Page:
Breaking Ice in Greenland
Drifting ice as far as the eye can see. So cold, but so bright and beautiful. I kept thinking to myself, this must be what Antarctica looks like.
Here I was on a cruise ship in the southeast waters off the coast of Greenland in the middle of an ice belt that seemed to stretch on for eternity. Suddenly our luxury ocean liner had to do double duty as an ice breaker and the crew had to manually manoeuver the ship for hours between massive icebergs and endless drifting ice.
Our ship inched its way forward at a turtle’s pace somewhere around two knots. Sometimes it felt like we had stopped moving entirely, as if the captain and officers were searching around for areas where the ice flow was less intense. From the bow of the ship I watched the officers on the bridge pacing back and forth, checking down the sides of the ship, and scanning the horizon with binoculars. It was exciting to watch them carefully navigate the miles of frozen ice ahead.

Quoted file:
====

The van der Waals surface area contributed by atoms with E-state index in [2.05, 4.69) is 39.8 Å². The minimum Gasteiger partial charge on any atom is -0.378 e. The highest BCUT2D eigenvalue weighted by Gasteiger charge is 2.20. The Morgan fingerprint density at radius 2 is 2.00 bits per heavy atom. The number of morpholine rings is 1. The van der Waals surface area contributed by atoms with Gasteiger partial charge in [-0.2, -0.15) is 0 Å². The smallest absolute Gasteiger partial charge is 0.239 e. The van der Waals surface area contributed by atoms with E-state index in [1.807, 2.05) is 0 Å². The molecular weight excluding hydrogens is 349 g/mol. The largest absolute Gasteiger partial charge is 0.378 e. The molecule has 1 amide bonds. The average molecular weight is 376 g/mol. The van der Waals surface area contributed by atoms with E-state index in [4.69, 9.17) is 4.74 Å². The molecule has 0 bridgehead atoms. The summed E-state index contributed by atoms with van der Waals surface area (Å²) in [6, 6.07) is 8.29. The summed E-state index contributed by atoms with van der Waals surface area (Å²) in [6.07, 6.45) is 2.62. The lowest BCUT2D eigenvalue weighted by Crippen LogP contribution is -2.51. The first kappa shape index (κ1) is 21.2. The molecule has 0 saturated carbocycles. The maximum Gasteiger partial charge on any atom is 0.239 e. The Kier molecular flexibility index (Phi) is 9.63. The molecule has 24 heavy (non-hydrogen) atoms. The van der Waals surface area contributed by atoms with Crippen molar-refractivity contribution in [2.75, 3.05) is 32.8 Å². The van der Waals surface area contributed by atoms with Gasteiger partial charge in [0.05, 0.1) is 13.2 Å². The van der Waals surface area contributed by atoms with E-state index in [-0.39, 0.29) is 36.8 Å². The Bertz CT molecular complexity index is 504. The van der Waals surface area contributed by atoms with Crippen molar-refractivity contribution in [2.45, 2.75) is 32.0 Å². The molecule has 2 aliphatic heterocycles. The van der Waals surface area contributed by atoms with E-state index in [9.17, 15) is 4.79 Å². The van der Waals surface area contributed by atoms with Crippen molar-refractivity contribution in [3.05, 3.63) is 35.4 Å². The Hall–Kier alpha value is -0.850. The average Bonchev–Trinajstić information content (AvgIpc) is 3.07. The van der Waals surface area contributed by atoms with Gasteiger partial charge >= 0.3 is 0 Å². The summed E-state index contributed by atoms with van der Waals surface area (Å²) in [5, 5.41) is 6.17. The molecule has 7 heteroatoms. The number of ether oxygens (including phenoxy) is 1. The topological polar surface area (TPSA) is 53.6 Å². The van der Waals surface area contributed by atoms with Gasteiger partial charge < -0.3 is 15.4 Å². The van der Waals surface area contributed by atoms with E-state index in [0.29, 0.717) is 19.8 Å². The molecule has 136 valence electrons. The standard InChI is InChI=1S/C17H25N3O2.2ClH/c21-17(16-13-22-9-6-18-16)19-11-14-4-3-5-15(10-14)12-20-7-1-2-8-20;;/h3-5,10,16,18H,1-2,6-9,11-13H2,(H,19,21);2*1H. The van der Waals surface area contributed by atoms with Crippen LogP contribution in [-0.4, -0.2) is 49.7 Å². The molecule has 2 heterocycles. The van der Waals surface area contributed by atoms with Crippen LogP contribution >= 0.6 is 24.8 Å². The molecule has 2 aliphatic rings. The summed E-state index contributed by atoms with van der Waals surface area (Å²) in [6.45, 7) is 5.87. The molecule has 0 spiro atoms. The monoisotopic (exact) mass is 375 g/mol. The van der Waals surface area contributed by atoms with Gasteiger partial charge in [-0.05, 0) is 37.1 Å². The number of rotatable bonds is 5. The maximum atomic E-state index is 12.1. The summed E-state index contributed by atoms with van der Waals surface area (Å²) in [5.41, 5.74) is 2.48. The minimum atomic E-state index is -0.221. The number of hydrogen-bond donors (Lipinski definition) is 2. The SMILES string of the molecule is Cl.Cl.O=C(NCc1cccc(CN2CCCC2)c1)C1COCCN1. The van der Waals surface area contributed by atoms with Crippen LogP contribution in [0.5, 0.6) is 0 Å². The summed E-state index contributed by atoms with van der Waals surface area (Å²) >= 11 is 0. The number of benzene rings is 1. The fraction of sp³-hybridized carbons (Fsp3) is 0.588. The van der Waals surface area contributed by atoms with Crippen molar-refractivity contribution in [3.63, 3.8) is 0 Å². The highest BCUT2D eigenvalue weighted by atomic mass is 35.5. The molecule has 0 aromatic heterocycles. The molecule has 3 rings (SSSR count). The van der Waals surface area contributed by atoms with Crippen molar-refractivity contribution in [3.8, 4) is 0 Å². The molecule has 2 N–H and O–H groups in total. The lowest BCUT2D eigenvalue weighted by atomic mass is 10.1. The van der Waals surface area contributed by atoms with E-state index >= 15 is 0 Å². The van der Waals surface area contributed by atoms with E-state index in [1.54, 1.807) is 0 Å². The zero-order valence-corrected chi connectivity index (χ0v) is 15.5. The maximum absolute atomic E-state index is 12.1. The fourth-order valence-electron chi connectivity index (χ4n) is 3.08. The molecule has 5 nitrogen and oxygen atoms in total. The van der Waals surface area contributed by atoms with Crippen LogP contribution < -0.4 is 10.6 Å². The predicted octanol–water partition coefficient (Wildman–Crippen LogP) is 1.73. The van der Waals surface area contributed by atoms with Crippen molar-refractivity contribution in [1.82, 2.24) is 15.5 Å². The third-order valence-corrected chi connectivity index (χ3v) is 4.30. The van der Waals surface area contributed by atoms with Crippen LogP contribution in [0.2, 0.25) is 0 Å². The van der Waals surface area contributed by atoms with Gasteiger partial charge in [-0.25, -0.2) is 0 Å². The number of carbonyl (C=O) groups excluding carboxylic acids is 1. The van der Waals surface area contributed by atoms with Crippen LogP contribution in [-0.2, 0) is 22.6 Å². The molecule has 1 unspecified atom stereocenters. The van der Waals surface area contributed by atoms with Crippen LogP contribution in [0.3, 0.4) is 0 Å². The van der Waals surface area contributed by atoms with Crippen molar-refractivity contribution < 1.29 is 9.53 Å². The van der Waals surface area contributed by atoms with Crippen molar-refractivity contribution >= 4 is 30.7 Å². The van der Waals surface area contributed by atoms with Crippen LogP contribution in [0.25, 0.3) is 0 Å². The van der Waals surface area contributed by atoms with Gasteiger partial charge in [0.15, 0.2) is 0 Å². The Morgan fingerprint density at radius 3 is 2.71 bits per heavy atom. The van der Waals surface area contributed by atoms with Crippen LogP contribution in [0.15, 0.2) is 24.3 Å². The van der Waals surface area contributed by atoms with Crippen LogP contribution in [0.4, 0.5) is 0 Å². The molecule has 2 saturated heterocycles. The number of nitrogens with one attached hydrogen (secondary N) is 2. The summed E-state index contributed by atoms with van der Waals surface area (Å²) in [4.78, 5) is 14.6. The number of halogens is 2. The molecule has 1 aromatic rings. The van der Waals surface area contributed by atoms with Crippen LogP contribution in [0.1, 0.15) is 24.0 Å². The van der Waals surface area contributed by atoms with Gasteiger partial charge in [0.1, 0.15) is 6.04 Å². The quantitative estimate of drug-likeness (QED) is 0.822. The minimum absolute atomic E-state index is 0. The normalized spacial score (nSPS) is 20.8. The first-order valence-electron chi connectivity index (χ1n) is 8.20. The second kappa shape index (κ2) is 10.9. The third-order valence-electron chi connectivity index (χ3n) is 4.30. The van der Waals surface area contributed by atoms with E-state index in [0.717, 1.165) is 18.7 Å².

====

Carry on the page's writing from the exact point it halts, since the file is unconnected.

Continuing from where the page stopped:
Every so often the icebergs would brush up against the bow of the ship and break apart. The scrapes against the hull were audible to everyone on the outside decks. At our snail's pace of two knots the ship broke apart all drift ice in our way, but it was still a nerve-wracking and exhilarating experience (thanks a lot James Cameron!).
For most of the day I stayed on the bow watching the slow progress of our ship wind its way through the ice belt. After a few hours I decided to check out the stern to see if we had left a large trail through the ice field, but surprisingly the ice closed in on us again shortly after being broken apart.
We had the opportunity to see seals in their natural habitat, basking in the sunshine on icebergs. Our ship came pretty close to these animals but they weren't bothered at all, as if they see a massive metal tube pass them by everyday with hundred's of curious tourists flashing their camera lights in their faces.
After several hours of navigating through the ice the end was finally in sight! Finally we broke through the smaller outer pieces of the belt and entered the open ocean. After staring at gleaming white ice for so long it almost felt unnatural to be surrounded by the blue of the water.
I’m not sure if or when I will return to Greenland, but I highly doubt that I will get to experience being caught in a massive ice belt like this again. A true once in a lifetime experience!